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Most Bali HIV/AIDS Cases Due to Infected Needles

Authorities Point to Prevalent Use of Illicit Intravenous Drugs as Cause of Island's HIV/AIDS Epidemic.

(4/24/2005) The National Narcotic Agency(BNN) counts 4,389 cases of HIV/AIDS in Indonesia attributable to the use of intravenous drugs.

The national epidemic of drug use and the resultant cases of HIV/AIDS sees Bali claiming the largest share (53%) of HIV/AIDS infections due to intravenous drug use, followed by Jakarta (48%), East Java (43.3%) and West Java (38.7%).

Speaking at a training course for police officers assigned to combating narcotics in Jakarta on Monday, April 18, 2005, Drs. Sutanto, the policeman assigned as Chief of the BNN, described the statistics on HIV/AIDS cases attributable to intravenous drug use as just "the tip of the iceberg" with many more cases of infection remaining undetected.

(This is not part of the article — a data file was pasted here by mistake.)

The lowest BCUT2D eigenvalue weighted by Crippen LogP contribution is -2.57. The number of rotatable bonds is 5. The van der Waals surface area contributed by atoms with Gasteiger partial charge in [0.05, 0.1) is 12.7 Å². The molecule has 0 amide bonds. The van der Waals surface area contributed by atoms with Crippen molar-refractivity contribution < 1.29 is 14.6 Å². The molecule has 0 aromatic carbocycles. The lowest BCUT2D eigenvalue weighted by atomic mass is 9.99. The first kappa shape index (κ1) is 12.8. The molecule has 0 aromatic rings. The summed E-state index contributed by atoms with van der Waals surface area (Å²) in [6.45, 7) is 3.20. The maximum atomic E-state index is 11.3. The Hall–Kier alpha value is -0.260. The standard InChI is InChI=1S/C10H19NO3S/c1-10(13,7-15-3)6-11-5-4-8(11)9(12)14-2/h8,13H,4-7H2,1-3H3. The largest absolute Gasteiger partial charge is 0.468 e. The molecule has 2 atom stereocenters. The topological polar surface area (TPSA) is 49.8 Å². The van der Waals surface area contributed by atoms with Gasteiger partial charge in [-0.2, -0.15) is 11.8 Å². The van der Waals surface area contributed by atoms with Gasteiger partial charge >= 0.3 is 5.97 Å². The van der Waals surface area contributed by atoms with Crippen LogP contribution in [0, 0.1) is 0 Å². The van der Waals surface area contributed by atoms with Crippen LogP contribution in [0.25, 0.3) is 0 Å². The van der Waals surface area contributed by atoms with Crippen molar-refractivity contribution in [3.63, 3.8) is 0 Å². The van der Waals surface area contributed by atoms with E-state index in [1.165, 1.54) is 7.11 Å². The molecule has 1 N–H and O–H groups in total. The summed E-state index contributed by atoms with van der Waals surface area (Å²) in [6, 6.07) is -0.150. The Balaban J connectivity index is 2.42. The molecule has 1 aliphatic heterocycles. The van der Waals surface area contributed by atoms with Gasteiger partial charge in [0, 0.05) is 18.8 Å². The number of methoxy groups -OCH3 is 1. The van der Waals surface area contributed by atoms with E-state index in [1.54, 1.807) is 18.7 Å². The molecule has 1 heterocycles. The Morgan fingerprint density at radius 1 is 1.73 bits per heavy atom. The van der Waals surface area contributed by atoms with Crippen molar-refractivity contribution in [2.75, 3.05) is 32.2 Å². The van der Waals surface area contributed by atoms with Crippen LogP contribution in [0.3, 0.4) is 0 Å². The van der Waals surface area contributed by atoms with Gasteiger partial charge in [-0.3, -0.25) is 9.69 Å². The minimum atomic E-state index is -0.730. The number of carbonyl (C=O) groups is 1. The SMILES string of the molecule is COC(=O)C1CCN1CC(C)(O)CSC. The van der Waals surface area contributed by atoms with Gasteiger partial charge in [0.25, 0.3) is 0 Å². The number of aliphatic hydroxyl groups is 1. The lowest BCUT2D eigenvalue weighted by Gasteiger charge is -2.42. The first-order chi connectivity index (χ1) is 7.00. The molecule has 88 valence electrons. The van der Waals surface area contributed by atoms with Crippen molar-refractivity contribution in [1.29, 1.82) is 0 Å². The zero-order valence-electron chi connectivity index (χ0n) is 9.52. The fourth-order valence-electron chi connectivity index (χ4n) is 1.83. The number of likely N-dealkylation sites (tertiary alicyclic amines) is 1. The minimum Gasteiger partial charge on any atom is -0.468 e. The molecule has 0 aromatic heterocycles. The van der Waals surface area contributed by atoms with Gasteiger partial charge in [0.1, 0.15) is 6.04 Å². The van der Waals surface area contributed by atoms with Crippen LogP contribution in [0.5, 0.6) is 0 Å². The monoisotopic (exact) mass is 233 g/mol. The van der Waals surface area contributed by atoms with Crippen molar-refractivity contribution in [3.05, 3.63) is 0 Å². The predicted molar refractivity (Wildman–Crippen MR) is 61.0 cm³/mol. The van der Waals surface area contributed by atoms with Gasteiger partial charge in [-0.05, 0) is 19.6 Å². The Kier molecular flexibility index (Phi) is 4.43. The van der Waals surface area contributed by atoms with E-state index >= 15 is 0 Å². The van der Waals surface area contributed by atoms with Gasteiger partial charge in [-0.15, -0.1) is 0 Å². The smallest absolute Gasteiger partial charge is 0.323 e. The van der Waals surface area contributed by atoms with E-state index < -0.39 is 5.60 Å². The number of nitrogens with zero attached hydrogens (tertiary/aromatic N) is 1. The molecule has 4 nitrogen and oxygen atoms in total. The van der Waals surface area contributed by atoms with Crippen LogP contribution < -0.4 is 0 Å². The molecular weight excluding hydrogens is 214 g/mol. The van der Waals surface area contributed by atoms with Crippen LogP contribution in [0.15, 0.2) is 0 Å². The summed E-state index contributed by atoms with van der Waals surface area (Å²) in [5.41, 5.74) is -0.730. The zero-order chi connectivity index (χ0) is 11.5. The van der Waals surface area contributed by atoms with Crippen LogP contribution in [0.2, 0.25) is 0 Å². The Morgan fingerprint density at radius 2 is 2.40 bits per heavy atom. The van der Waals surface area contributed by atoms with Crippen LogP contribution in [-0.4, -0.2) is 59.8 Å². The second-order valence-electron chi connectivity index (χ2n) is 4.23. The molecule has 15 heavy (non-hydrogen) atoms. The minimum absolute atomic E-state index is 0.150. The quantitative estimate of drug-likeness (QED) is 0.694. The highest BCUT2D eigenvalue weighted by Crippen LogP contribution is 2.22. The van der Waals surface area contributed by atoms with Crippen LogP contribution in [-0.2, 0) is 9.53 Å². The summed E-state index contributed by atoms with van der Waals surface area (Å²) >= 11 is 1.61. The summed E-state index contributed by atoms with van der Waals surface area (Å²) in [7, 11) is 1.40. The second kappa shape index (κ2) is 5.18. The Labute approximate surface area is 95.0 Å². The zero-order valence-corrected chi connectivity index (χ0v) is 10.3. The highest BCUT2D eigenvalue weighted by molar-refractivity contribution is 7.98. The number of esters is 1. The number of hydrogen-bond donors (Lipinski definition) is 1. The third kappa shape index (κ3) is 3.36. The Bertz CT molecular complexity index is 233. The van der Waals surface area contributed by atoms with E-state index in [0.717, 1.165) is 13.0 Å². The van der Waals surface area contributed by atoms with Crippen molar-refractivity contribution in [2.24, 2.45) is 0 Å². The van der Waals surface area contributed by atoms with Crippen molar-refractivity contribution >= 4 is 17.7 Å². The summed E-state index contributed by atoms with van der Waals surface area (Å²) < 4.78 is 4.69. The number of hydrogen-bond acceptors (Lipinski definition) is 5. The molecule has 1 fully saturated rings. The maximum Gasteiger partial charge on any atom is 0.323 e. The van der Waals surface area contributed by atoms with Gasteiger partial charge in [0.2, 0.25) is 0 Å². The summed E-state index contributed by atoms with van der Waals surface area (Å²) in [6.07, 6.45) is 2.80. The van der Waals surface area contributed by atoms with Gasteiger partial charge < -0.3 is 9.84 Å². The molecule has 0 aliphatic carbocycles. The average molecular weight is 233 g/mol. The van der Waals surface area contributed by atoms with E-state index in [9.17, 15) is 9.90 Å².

Describing the illicit use of narcotics as a serious threat to the Nation, Officer Sutanto said that 1.5%, or an estimated 3.6 million of all Indonesians are illegal drug users. Of that total, 69% are regular drug abusers with 31% officially classified as addicts.

The Scope of the Problem

National police statistics show that narcotics cases handled by the police increased 290% over the past 5 years, or an average 58% per year. The cost of illegal drug use costs the Indonesian economy an estimated Rp. 23.6 trillion (approximately US$2.5 billion) and causes at least 15,000 premature deaths each year.

The just released statistics from BNN on illegal drug use in Bali have caught some local observers off-guard who previously estimated only 93 narcotic users in Bali in 2004.

As reported in the Indonesian-language Bali Post, the higher rate of HIV/AIDS infections in Bali among narcotic's user is due to the island dubious honor of serving as an international transit point for the word-wide illegal narcotic's trade.